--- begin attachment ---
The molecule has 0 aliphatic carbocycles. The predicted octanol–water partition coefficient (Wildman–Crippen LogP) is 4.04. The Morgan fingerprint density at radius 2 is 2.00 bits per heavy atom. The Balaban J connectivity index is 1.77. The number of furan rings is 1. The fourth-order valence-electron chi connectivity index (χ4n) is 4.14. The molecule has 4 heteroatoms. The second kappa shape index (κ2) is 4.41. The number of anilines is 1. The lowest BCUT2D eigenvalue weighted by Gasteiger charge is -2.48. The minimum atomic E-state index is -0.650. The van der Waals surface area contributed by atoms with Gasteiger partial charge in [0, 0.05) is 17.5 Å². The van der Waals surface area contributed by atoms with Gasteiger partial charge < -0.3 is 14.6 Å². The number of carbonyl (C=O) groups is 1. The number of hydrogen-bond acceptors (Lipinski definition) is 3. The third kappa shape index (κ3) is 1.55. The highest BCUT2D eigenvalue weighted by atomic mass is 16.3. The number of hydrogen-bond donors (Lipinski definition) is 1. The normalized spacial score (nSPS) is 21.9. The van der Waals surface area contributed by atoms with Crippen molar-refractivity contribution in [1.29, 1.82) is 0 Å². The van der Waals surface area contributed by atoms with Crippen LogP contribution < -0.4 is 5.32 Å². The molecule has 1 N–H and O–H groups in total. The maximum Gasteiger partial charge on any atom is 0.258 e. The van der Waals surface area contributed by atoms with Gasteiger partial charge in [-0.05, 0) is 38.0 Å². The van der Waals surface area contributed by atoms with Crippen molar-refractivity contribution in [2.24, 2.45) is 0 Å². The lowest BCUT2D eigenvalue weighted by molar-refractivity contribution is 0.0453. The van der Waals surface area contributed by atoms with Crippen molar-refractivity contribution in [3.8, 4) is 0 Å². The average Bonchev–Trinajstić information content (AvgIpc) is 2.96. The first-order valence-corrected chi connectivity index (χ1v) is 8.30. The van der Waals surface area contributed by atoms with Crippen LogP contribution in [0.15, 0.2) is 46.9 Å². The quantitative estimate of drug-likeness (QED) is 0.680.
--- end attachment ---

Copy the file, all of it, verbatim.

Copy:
The molecule has 0 aliphatic carbocycles. The predicted octanol–water partition coefficient (Wildman–Crippen LogP) is 4.04. The Morgan fingerprint density at radius 2 is 2.00 bits per heavy atom. The Balaban J connectivity index is 1.77. The number of furan rings is 1. The fourth-order valence-electron chi connectivity index (χ4n) is 4.14. The molecule has 4 heteroatoms. The second kappa shape index (κ2) is 4.41. The number of anilines is 1. The lowest BCUT2D eigenvalue weighted by Gasteiger charge is -2.48. The minimum atomic E-state index is -0.650. The van der Waals surface area contributed by atoms with Gasteiger partial charge in [0, 0.05) is 17.5 Å². The van der Waals surface area contributed by atoms with Gasteiger partial charge < -0.3 is 14.6 Å². The number of carbonyl (C=O) groups is 1. The number of hydrogen-bond acceptors (Lipinski definition) is 3. The third kappa shape index (κ3) is 1.55. The highest BCUT2D eigenvalue weighted by atomic mass is 16.3. The number of hydrogen-bond donors (Lipinski definition) is 1. The normalized spacial score (nSPS) is 21.9. The van der Waals surface area contributed by atoms with Crippen molar-refractivity contribution in [1.29, 1.82) is 0 Å². The van der Waals surface area contributed by atoms with Crippen LogP contribution < -0.4 is 5.32 Å². The molecule has 1 N–H and O–H groups in total. The maximum Gasteiger partial charge on any atom is 0.258 e. The van der Waals surface area contributed by atoms with Gasteiger partial charge in [-0.05, 0) is 38.0 Å². The van der Waals surface area contributed by atoms with Crippen molar-refractivity contribution in [2.24, 2.45) is 0 Å². The lowest BCUT2D eigenvalue weighted by molar-refractivity contribution is 0.0453. The van der Waals surface area contributed by atoms with Crippen molar-refractivity contribution in [3.8, 4) is 0 Å². The average Bonchev–Trinajstić information content (AvgIpc) is 2.96. The first-order valence-corrected chi connectivity index (χ1v) is 8.30. The van der Waals surface area contributed by atoms with Crippen LogP contribution in [0.15, 0.2) is 46.9 Å². The quantitative estimate of drug-likeness (QED) is 0.680.